Daddario v. GeorgiaAnnotate this Case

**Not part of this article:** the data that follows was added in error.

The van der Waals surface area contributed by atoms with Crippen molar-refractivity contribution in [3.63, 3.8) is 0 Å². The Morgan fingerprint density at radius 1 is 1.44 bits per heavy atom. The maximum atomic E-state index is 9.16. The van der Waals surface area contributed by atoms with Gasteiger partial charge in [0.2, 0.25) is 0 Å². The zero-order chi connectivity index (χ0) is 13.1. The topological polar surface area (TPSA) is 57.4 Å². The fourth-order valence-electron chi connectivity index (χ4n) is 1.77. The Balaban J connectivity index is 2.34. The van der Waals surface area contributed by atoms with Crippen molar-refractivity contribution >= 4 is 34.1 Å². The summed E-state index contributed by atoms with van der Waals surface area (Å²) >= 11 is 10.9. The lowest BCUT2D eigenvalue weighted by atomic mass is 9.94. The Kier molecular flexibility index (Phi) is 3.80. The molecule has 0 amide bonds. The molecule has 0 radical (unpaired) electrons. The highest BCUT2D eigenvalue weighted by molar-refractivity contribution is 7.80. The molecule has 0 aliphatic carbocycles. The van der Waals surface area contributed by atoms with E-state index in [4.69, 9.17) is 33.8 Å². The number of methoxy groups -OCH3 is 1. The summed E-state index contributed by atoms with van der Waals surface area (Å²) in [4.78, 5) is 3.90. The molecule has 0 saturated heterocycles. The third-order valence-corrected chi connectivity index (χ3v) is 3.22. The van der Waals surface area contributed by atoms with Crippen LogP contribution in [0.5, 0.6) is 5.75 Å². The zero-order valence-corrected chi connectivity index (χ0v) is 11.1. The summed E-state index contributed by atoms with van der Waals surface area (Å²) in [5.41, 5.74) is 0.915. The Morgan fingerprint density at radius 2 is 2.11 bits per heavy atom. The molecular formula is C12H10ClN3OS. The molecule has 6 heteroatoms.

Appellant Lawrence Daddario challenged his conviction and sentence of life in prison for aggravated child molestation for having sexual intercourse with his 14-year-old daughter, which resulted in a very painful and potentially life-threatening childbirth approximately nine months later. Appellant did not dispute having sexual intercourse with his daughter, but claims he committed only child molestation, not aggravated child molestation, because aggravated child molestation required an act that “physically injures” the child, and pregnancy and childbirth usually are not considered to be physical injuries. He also claimed his aggravated child molestation conviction violated due process, because the statute is unconstitutionally vague regarding whether an act of child molestation that causes a child under the age of 16 to endure childbirth can “physically injure” the child. Alternatively, he claimed he was entitled to a new trial on the aggravated child molestation charge due to the erroneous admission at trial of incriminating statements that he made to a volunteer court-appointed special advocate (“CASA”) who spoke with him when he was in jail and represented by counsel in his criminal case without first advising him of his Miranda rights. The Georgia Supreme Court rejected both of Appellant's arguments and affirmed his conviction and sentence for aggravated child molestation.